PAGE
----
For experiments involving mesencephalic neurons, midbrain cultures were harvested from day 13–14 embryos as described (29). Cells were incubated with anti-tyrosine hydroxylase (TH) antibody (ImmunoStar, Hudson, WI; 1:10,000) as the primary antibody and Cy3-linked anti-mouse antibody (1:300, The Jackson Laboratory) as the secondary antibody. Nuclei were stained with Hoechst dye. TH-positive (TH+) cells were visualized by fluorescence microscopy, and neuronal viability was evaluated by nuclear morphology. Viability was expressed as the percentage of viable TH+ neurons in the treated culture compared with untreated controls.

MPTP Treatment and Adenoviral Gene Delivery in Vivo. Littermate male mice (8–10 wk old) of the C57BL/6 background were used for all MPTP experiments. On 5 consecutive days, mice received i.p. injections of either MPTP/HCl (Sigma; 25 mg of free base per kg of body weight per day) or an equivalent volume of 0.9% saline. At 14 days post-MPTP treatment, all mice were killed and their neurons analyzed. For mice pretreated with adenoviral vectors, viruses were injected unilaterally into the right striatum as described (30). The adenovirus was delivered into the striatum 7 days before the initiation of MPTP treatment. All animal experiments conformed to the guidelines set by the Canadian Council for the Use and Care of Animals in Research and the Canadian Institutes of Health Research and were conducted with the approval of the University of Ottawa and Ontario Cancer Institute Animal Care Committees.

Immunohistochemistry. Mice were killed and brains harvested as described (31). Free-floating sections were incubated with primary anti-TH antibody (1:10,000, ImmunoStar), anti-DJ-1 antibody (1:1,000), a biotinylated secondary antibody (1:200, Jackson ImmunoResearch), and a streptavidin horseradish peroxidase tertiary antibody (1:200, Amersham Pharmacia Bioscience).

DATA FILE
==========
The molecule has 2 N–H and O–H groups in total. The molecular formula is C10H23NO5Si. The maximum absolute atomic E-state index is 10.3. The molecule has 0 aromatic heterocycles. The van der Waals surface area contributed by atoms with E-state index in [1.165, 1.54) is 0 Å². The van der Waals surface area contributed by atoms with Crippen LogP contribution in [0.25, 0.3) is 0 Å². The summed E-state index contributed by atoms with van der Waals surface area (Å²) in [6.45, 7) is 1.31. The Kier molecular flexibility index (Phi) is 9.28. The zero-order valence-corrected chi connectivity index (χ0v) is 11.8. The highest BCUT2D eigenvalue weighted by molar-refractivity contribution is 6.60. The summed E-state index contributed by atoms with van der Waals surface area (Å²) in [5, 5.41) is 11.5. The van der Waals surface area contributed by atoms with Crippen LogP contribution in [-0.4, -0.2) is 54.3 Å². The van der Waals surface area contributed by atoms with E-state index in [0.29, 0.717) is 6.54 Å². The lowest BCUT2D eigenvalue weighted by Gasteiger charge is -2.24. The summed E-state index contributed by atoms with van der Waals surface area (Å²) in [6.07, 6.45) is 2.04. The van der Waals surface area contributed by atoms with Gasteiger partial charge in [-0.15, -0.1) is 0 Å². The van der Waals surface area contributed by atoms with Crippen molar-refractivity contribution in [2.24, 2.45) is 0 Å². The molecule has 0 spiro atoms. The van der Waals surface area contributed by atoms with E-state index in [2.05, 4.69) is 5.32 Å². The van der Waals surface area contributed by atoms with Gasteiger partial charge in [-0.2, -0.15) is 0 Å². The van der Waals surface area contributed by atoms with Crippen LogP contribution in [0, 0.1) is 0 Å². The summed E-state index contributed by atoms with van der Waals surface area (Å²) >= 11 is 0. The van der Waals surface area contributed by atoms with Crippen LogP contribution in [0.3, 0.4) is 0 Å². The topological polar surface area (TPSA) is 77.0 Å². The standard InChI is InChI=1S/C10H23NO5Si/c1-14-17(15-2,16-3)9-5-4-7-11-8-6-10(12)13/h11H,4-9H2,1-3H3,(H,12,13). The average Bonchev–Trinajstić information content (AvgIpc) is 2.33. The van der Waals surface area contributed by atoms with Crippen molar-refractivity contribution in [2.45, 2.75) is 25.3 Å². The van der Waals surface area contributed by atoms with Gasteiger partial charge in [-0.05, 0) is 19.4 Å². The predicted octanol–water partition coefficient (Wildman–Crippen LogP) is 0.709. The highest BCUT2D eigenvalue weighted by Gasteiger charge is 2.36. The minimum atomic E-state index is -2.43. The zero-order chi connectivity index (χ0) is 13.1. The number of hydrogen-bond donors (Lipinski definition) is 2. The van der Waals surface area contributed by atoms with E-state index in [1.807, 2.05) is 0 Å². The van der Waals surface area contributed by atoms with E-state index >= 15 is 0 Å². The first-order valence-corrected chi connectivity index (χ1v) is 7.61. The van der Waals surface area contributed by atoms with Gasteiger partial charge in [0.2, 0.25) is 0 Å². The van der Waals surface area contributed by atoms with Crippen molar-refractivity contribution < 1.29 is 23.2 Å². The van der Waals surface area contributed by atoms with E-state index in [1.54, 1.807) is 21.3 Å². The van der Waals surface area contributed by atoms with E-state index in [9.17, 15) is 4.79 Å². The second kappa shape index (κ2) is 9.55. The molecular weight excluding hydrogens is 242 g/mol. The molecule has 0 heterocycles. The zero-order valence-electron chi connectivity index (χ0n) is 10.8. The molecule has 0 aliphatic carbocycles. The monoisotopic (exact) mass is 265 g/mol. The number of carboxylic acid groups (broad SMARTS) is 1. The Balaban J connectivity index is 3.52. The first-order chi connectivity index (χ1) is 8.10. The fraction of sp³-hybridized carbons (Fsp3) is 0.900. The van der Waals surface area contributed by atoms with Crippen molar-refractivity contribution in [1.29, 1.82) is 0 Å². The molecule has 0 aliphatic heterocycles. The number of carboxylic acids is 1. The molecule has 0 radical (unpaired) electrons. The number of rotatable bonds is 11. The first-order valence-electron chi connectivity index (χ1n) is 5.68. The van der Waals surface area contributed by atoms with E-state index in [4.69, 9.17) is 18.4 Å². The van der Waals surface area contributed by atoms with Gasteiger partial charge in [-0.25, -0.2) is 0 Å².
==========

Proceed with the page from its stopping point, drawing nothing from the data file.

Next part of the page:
Neuronal Loss Assessment. After immunohistochemical analysis, TH+ neurons were counted as described (32). Loss of TH+ or cresyl violet-stained cells in the nigral region was used as an index of dopaminergic cell loss after MPTP treatment. For adenoviral experiments, TH+ cell counts were performed as described (30) at the level of medial terminal nucleus, the region in which adenovirus-mediated gene expression is highest (30). For analyses of TH and dopamine transporter protein (DAT) intensity in the striatum, sections were analyzed by densitometry by using northern eclipse image software, as described (30).

HPLC and MPP+ Analysis. Analyses of dopamine, dopamine metabolites, and MPP+ were carried out as described (33).

Behavioral Analyses. Novel environment. Walled 30 × 30-inch square arenas were used for open field testing of mice by using a video camera and analysis software, as described (30). Motor impairments. Assessment of the ability of mice to descend and cross poles (pole test) was carried out as described (34). Somatosensory. The adhesive removal test was used to assess somatosensory ability and was carried out as described (35). Home cage. Animal behavior was assessed by using a home-cage mouse-monitoring system that utilizes the beam-break sensor apparatus (MicroMax, Accuscan, Columbus, OH). Animals were monitored for 24 h before MPTP treatment or starting on day 13 after the initiation of MPTP treatment. To assess “dopamine-related” behavioral output, mice were monitored for 1 hr after amphetamine challenge (2 mg/kg) (30).

Results